Portland First in Nation to Mandate Deconstruction of Historic Homes

Children’s artwork shines in downtown Richmond

children's artwork

“This is our first year showcasing children’s art,” said Alicia Gallo, community outreach coordinator for Richmond Main Street. “The community suggested we put children’s art in the windows, and we love the energy.”

The exhibition was the product of a partnership between Richmond Main Street’s annual Art In Windows program and the Love Your Block program. Art In Windows, funded by the Richmond Main Street Initiative and supported in kind by the Richmond Arts and Culture Commission, aims to beautify downtown Richmond by turning empty storefront windows into gallery space for two exhibits each year. Love Your Block, a neighborhood revitalization program, gives grants to citizens who want to improve Richmond neighborhoods through community-led projects. Read more here!

Children’s artwork shines in downtown Richmond

 

Popping Up In A Vacant Lot Near You: Community Engagement And Neighborhood Revitalization

life-size jenga

 

In some Pennsylvania cities, it seems like “pop-ups,” where vacant land is temporarily converted into community space, are around every corner. In Pittsburgh, you can play life-size chess and mega Jenga in an unused office park, or sit in a tiny dumpster park. A lot underneath Philadelphia’s abandoned Reading Viaduct has found new life as a summer beer garden. You’d be hard pressed to find a city in the commonwealth that hasn’t experimented with at least pocket parks, large enough for one or two passerby. The short-term, low-cost aspect of these parks allows cities to give different groups a space to try out their ideas without much risk. Read more here!

 

http://wskgnews.org/post/popping-vacant-lot-near-you-community-engagement-and-neighborhood-revitalization#stream/0

Artists Bring Slow, Neighborly Approach to Tackling Blight

Artists in Baltimore (Oct 24)

Tensions may still simmer where neighborhood revitalization and artists and the arts intersect, but when it comes to blight, block by block, creativity is often a good business proposition. Artists as a proven driver of property values were on display in a conversation between two very different ventures at a recent conference in Baltimore. The first of those organizations didn’t start out devoted to the arts, but to Orange, New Jersey. Housing and Neighborhood Development Services, known as Hands, has been rehabilitating and redeveloping properties in Orange since 1986. In the two decades prior, Orange had first been gutted by an interstate project and then bled dry by the closure of the Rheingold brewery, which led to the loss of 700 jobs. One in 10 houses was vacant, over 400 overall. Read more here!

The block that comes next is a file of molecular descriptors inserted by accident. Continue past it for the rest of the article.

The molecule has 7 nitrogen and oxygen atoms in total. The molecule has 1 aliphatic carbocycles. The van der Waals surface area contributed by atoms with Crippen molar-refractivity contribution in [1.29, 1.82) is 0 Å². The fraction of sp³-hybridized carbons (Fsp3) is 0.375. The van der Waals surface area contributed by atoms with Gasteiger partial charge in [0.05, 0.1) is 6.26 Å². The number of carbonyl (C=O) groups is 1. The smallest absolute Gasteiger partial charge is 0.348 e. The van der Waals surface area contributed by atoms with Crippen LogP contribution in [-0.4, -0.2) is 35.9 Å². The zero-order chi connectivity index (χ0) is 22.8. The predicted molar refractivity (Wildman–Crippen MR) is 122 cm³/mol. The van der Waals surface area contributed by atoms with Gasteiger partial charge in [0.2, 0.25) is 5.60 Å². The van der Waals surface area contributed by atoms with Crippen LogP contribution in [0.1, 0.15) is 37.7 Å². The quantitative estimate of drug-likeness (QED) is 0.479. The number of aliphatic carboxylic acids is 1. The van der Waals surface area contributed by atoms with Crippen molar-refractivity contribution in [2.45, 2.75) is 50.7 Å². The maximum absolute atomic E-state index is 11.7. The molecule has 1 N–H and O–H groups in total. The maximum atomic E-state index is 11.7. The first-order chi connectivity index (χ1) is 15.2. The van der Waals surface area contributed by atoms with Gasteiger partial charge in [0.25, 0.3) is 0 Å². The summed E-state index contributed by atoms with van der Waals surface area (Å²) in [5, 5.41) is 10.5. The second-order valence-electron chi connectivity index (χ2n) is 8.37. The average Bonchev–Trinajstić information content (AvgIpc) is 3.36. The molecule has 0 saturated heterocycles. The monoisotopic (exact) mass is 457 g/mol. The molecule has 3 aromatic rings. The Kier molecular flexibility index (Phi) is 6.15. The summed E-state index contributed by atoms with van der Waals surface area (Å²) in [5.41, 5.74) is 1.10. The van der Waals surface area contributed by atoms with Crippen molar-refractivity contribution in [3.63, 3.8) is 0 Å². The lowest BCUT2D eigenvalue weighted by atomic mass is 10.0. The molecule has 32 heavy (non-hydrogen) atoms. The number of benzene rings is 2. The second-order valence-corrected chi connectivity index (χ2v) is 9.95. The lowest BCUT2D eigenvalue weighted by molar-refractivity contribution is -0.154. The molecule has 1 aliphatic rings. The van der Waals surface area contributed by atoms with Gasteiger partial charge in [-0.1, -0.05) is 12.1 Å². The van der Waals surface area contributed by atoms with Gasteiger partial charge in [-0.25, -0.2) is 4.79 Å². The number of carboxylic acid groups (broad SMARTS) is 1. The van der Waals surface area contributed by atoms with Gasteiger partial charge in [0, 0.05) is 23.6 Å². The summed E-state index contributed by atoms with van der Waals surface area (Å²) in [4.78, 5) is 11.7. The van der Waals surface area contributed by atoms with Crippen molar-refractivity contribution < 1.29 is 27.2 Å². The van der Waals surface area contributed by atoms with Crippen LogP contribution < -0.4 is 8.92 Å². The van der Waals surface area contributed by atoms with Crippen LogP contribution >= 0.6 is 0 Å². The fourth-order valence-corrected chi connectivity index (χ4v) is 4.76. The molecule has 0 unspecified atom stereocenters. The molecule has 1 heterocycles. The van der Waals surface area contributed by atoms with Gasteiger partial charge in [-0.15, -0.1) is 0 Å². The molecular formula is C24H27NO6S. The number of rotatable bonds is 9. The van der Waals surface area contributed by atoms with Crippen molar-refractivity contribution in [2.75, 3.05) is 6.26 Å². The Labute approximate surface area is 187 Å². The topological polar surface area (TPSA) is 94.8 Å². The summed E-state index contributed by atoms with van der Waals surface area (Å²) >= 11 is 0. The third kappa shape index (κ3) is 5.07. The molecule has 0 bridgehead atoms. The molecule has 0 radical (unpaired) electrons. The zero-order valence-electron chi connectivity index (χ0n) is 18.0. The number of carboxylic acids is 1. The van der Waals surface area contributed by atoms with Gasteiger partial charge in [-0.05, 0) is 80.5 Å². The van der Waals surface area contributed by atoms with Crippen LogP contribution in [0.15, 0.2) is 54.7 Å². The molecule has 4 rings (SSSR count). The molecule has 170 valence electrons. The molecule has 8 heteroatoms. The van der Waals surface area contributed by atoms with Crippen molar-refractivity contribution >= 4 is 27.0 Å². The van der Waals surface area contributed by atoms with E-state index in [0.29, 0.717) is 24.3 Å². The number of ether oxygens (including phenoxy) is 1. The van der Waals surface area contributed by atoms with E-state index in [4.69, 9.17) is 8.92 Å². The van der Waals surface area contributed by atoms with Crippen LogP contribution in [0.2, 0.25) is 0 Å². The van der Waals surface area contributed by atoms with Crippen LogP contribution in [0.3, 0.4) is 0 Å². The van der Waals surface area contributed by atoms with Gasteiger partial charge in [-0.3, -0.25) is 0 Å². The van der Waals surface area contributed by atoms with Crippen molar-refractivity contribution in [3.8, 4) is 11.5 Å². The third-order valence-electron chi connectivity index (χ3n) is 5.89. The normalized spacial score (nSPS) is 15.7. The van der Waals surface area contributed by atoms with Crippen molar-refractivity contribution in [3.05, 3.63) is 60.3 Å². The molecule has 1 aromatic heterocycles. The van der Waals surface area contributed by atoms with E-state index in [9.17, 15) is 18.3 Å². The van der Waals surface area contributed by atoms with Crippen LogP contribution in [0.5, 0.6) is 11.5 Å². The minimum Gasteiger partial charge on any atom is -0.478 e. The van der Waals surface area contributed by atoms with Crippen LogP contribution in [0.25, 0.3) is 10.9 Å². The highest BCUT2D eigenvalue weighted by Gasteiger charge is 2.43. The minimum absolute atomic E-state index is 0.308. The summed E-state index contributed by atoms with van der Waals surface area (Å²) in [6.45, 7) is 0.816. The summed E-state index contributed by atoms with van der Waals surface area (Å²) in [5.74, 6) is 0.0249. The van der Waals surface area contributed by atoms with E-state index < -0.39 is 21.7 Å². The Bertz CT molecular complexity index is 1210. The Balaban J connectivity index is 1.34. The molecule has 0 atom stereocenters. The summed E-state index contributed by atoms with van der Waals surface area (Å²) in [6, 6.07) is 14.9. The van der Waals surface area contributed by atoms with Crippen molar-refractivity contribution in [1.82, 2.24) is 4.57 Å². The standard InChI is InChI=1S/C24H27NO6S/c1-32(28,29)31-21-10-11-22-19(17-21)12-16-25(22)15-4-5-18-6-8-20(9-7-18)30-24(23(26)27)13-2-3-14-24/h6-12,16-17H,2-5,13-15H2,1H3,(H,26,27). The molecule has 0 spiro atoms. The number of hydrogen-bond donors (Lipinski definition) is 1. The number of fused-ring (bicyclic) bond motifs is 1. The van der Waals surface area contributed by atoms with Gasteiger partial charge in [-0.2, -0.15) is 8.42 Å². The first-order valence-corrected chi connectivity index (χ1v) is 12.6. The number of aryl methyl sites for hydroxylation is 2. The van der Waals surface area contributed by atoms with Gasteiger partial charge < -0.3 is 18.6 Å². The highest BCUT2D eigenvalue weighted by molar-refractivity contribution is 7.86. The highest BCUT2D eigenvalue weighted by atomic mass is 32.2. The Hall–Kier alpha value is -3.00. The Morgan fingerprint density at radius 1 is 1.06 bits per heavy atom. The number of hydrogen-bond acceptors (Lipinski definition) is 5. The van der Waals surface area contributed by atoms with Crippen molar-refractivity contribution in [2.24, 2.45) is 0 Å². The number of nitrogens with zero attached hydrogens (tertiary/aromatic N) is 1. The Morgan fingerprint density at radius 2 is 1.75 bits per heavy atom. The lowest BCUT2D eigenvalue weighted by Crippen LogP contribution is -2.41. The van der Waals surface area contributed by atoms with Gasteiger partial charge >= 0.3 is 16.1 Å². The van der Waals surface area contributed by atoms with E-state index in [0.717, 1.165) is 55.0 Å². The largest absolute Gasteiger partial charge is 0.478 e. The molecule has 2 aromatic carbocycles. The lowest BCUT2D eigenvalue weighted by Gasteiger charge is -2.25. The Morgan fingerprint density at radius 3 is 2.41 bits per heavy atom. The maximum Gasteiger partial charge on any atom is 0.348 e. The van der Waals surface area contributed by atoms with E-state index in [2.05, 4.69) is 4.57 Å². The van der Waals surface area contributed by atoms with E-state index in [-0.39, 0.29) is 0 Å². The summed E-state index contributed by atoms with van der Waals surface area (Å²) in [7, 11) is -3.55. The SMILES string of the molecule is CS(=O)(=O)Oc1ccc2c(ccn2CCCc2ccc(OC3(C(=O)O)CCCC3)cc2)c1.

https://nextcity.org/daily/entry/artists-gentrification-blight-vacancies-indianapolis

Must See: Art Project Brings New Life Into Blighted Buildings

 

breathing lights project

Breathing Lights, the name of the project, is the brainchild of artist Adam Frelin and architect Barb Nelson. Both were awarded with a $1 million grant to generate public art to address local issues. Smithsonian says that the “light” part of the project’s name is simple to understand – hundreds of buildings in the three cities will lit up from 6 p.m. to 10 p.m. Thus, the “breathing” part is just as relevant.

“Warm light will fill each window with a diffuse glow that mimics the gentle rhythm of human breathing,” the artists posted on their website. This is used to describe what is lost when buildings become vacant and the cities’ ability to breathe new life back into abandoned urban areas. Read more here!

http://www.travelerstoday.com/articles/23494/20161006/art-project-brings-new-life-blighted-buildings.htm

Inspiration: South Side youth transform blighted building with inspirational artwork in Milwaukee.

Fifteen-year-old Daniela Dominguez, a sophomore at Carmen High School of Science and Technology’s South Campus, set a goal this year to help her community. So she joined the Safe and Sound Youth Council at her school, located at 1712 S. 32nd St.. The members first set their sights on a foreclosed nuisance property at 1931 S. 6th St., which had become a magnet for crime. They chose to utilize art to transform the long-neglected duplex into a neighborhood symbol of hope.

“We took something that looked really bad and attracted drug dealing and crime, and turned it into a positive message for the community,” Dominguez said. Read more here.

http://milwaukeenns.org/2016/05/27/south-side-youth-transform-blighted-building-with-inspirational-artwork/